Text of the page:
The other day a good friend gave me $50 trillion. It was a single note, the second highest ever printed. Of course, I was excited, although the money was from Zimbabwe and worth basically nothing, except what I could sell it for on eBay. The biggest thrill, beyond seeing so my zeros, was the picture on the front of the bill. It was clearly a cairn, three rocks stacked a top each other.
You can imagine the shear joy for someone just finishing a book about cairns to see one honored on currency, especially when I discovered that the cairn was used on all of the Zimbabwe currency. Soon that initial tingling of pleasure was crushed. Turns out that those three rocks are not a cairn but a stack of three, large, naturally occurring balanced rocks.
The rocks are found near the town of Epworth about 9 miles south of Harare, Zimbabwe’s capital and largest city. Known locally as Domboremari, or “the money rock,” they are part of a larger area called the Chiremba Balancing Rocks, which also includes the “Flying Boat Formation.” All are made of granite boulders, eroded to a perfect balance.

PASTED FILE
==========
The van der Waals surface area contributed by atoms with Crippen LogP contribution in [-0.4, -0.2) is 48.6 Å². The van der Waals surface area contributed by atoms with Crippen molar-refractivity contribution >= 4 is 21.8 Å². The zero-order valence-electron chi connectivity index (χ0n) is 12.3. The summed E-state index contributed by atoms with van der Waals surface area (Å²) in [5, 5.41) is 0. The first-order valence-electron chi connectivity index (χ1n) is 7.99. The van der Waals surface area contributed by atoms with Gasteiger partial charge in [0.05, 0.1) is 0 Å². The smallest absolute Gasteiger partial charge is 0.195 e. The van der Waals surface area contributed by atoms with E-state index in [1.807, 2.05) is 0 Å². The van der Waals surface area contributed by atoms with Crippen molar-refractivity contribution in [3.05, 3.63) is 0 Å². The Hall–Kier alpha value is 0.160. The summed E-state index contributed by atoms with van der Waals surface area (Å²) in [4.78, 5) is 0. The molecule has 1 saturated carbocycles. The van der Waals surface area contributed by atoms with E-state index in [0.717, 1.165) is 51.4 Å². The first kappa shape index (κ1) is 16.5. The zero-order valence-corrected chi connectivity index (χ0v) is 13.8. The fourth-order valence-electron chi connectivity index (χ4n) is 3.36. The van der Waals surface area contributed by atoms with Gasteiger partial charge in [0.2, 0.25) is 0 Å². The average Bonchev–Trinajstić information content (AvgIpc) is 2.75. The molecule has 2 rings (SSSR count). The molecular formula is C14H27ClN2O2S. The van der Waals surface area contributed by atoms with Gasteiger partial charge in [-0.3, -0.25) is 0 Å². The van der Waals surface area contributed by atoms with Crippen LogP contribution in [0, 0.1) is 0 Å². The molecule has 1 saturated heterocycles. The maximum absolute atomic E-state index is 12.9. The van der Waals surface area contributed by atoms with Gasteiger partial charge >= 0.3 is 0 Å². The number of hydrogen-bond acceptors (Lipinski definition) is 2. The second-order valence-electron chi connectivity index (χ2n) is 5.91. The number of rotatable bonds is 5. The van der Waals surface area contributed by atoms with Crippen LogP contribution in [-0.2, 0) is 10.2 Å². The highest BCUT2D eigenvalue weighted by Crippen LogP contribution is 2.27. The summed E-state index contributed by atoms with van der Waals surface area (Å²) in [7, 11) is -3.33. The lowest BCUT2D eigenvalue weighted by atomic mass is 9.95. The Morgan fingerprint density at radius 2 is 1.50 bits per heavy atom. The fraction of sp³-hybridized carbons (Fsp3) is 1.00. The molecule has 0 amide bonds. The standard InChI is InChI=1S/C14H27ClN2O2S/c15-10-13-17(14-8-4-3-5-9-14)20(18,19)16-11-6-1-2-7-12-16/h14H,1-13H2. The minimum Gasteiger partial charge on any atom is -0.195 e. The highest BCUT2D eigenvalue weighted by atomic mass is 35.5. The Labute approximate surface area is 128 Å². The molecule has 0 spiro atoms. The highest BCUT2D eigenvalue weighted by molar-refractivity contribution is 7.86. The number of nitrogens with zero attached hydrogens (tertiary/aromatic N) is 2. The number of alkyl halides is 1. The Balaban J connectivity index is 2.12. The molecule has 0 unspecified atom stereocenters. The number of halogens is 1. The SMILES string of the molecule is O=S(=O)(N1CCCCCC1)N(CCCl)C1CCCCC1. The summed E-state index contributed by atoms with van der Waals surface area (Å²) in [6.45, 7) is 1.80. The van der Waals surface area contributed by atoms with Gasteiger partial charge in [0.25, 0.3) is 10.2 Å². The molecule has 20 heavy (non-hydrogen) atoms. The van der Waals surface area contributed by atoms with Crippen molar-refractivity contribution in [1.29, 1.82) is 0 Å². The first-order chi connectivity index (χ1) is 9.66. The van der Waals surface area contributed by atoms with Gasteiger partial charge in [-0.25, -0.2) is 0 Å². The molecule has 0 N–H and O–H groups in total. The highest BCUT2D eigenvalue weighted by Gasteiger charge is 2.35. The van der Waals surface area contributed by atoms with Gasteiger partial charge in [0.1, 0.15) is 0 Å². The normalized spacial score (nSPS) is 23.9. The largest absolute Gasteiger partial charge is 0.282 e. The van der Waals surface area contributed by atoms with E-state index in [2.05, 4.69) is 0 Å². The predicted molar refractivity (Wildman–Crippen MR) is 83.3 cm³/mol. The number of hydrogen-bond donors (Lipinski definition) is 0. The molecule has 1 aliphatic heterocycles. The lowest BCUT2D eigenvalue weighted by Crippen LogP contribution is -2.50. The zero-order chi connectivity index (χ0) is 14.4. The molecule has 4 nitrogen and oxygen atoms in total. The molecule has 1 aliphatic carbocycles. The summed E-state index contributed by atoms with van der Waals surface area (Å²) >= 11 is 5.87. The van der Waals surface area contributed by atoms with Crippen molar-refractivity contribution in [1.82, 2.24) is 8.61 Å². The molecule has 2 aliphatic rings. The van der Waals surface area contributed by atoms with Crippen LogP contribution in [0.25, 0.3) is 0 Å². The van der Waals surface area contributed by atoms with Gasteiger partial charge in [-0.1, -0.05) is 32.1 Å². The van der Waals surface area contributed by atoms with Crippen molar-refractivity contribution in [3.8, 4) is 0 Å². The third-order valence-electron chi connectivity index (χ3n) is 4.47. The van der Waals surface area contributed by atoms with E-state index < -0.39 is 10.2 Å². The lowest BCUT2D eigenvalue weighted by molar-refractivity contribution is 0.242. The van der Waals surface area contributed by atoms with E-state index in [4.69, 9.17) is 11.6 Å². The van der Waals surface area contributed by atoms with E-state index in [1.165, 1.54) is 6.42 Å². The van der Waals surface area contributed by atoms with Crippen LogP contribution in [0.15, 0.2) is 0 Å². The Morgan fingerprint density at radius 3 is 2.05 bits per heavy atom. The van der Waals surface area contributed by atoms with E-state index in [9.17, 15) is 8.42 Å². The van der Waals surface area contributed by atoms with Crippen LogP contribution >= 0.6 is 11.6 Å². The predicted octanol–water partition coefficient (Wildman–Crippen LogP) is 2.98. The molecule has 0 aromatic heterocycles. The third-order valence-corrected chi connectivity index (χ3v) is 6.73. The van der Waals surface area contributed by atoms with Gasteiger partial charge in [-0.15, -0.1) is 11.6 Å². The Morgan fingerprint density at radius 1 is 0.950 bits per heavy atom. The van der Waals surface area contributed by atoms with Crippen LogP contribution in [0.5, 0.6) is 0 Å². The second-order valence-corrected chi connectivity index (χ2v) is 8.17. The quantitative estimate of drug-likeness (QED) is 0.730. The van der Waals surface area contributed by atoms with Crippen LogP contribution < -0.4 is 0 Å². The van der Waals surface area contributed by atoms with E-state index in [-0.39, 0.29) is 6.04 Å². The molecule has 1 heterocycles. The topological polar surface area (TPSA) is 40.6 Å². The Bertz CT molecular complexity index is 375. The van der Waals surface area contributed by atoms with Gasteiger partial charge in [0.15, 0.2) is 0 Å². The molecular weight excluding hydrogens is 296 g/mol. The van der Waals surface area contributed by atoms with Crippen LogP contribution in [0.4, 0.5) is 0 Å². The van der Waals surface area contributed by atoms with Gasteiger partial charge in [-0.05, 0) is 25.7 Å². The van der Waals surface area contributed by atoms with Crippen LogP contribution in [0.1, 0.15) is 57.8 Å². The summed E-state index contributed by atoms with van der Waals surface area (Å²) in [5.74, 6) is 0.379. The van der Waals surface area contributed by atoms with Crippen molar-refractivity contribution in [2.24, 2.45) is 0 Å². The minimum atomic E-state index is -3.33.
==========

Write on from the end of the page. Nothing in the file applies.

Apparently in the 1960s, the Rhodesian Bank’s Board of Directors wanted a well-known natural feature of the country and chose the rocks as a symbol of strength and stability. The stacked stones did appear on the Rhodesian dollar, though much less prominently than they do on the Zimbabwean currency.
After a little sulking, a few tears, and a shot of whiskey (with Whiskey Rocks), I have gotten over my disappointment that the rocks are not a cairn. How could I complain that a country chose a rock formation a symbol? I do, however, think that a cairn would make a good emblem. After all, a cairn is a sign of aide, a guide and comfort to those who are lost, and a means of communication that has existed for thousands of years. Perhaps some day some country will see the light and use one.